Sara Reardon in Nature:
Children from impoverished families are more prone to mental illness, and alterations in DNA structure could be to blame, according to a study published on 24 May in Molecular Psychiatry1. Poverty brings with it a number of different stressors, such as poor nutrition, increased prevalence of smoking and the general struggle of trying to get by. All of these can affect a child’s development, particularly in the brain, where the structure of areas involved in response to stress and decision-making have been linked to low socioeconomic status. Poor children are more prone to mental illnesses such as depression than their peers from wealthier families, but they are also more likely to have cognitive problems. Some of these differences are clearly visible in the brain structure and seem to appear at birth, which suggests that prenatal exposure to these stressors can be involved2.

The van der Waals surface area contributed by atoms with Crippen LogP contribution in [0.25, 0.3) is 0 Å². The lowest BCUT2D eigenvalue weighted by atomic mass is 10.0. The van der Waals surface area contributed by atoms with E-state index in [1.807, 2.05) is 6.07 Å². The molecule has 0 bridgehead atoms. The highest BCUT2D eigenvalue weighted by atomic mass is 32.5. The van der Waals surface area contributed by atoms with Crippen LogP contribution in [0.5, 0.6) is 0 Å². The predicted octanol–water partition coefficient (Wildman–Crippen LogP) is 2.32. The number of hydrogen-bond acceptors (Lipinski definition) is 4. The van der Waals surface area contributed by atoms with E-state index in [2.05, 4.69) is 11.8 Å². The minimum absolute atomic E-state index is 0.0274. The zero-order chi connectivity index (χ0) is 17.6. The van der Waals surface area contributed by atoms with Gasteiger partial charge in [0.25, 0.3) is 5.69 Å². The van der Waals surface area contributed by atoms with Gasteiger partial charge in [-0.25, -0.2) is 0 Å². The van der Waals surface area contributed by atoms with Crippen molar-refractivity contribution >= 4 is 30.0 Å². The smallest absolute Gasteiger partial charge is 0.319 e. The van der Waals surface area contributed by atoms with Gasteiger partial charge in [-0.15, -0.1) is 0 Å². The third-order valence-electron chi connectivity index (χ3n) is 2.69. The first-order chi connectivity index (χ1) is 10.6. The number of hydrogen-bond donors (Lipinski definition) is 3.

From birth to adolescence
But neurodevelopment does not stop at birth. Neuroscientist Ahmad Hariri of Duke University in Durham, North Carolina, suspected that continual exposure to stressors might affect older children as well. He decided to test this idea by studying chemical tags known as methyl groups, which alter DNA structure to regulate how genes are expressed. There is some evidence that methylation patterns can be passed down through generations, but they are also altered by environmental factors, such as smoking. To test whether these mechanisms are involved in the increased likelihood of depression seen in impoverished children, Hariri and his colleagues zeroed in on a gene called SLC6A4, which encodes a protein that transports the brain-signalling molecule serotonin into neurons. The gene has long been known to be involved in depression, and the serotonin receptor is the target of many antidepressant drugs. Hariri and his colleagues collected blood samples from 183 Caucasian children aged 11–15, and tested the children for symptoms of depression. They also examined how the children responded to stress by scanning their brains to monitor activity when shown a picture of a frightened face. People who are highly sensitive to threats show more activity in the amygdala — the brain’s ‘fight or flight’ centre — when they see such an emotion.